At UC, first as a student and later as a board trustee, she was instrumental in integrating on-campus housing; eliminating admissions barriers for African American students to enroll in colleges dedicated to engineering, medicine and music; including all students in the full range of extracurricular activities; and initiating student representation on the board. Students and staff alike relish their time with Spencer during formal and informal campus gatherings as she shares her experiences and motivations, encouraging them to “Keep on Fighting,” based on the title of her biography. The gifting to UC of the personal archives chronicling the lifetime journey of Marian and her husband, Donald (A&S ’36, CECH ’37, ’38, Hon ’06), reflects the fondness and high regard she and Donald had for their alma mater. Their work on behalf of their university also symbolizes the Spencers’ understanding of the transformative power of education.

Spencer has received too many awards to list, including Cincinnati Enquirer Woman of the Year; YWCA Career Woman of Achievement; Humanitarian Award from the Freedom Heritage Foundation of Columbus; “Great Living Cincinnatian” from the Cincinnati USA Regional Chamber, and an Honorary Doctorate of Humane Letters from UC. The Cincinnati Public Schools renamed a Walnut Hills elementary school the Donald A. and Marian Spencer Education Center in 2010. The Cincinnati City Council renamed the 100 block of Walnut Street, between Second Street and Theodore Berry Way at The Banks beside the National Underground Railroad Freedom Center, “Marian Spencer Way” — quite a fitting honor for the granddaughter of a freed slave.

Spencer’s courageous, relentless and unparalleled efforts to advance the cause of civil rights on the UC campus and throughout the Cincinnati community have always been carried out in a humble yet fearless manner. She has tirelessly challenged and taught the community to live up to its covenant of equal opportunity for all, encouraging peaceful and respectful means to alter the status quo toward that end while personifying the core values of diversity and inclusion. Long a trailblazer, fighter, change agent and steadfast advocate for justice in all its forms, Marian Spencer has built an indelible legacy of leadership borne of a lifetime of incredible achievement.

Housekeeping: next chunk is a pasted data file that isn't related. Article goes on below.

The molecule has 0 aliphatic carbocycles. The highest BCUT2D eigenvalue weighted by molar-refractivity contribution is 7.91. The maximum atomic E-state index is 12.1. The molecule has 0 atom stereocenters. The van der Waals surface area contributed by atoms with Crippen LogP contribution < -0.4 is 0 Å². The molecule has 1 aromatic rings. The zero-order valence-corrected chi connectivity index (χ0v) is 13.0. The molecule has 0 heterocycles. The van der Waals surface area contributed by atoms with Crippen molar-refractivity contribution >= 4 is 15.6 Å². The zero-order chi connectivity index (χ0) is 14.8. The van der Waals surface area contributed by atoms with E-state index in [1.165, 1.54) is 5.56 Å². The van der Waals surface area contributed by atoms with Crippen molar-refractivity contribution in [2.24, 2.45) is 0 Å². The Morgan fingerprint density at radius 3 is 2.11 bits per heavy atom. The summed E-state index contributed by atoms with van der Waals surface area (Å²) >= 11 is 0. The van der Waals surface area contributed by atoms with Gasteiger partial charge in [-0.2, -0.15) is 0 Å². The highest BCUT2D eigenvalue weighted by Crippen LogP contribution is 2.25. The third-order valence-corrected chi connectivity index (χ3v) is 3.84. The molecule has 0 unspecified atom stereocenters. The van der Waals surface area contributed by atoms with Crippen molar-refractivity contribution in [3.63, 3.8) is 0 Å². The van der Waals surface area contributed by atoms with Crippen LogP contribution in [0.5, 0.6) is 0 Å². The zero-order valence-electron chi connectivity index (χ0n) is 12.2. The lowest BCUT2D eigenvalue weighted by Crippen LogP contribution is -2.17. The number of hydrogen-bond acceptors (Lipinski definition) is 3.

Distinguished Service Award

The Distinguished Service Award recognizes alumni who have rendered outstanding, faithful and selfless service to their alma mater.

Russell C. “Rusty” Myers,
Bus ’82

Jerome Jackson headshotRusty Myers comes by his love and devotion for UC naturally, given his family’s history of selfless service to the university. His grandfather, father and sister have all held volunteer leadership roles, including president of the UC Alumni Association (UCAA), prior to his following in their footsteps. His father was even the namesake of the former Russell C. Myers Alumni Center. Rusty has made his own name and reputation over more than 35 years as a deeply invested and passionately supportive alumni leader.

His career has been spent in the Greater Cincinnati real estate industry, having started Cincinnati Capital Properties and growing it into one of the region’s most successful commercial real estate brokerage firms. Eight years ago he sold the company to Jones Lang LaSalle, where he is now executive vice president. His experience and expertise in the field, combined with his need to give back to his alma mater, led to his lengthy service as a member of the Lindner College of Business’ Board of Executive Advisors in Real Estate (BEARE) and past chair of the Real Estate Executive Advisory Council; his involvement helped grow UC’s Real Estate program from its inception to its current position as one of the nation’s best.

Myers has also devoted himself fully to UC’s advancement efforts, including a long term of service on the UCAA’s Board of Governors culminating in a two-year term as board president from 2010-12 during a crucial period of organizational evolution, and his current service on the UC Foundation’s Board of Trustees. In these roles, he was instrumental in expanding UCAA’s reach via its national alumni networks, increasing its focus on inclusion by forging deeper connections through a range of constituent alumni groups, raising funds to enhance the alumni center, and strengthening the relationship between UCAA and the UC Foundation which streamlined operations and elevated alumni outreach efforts.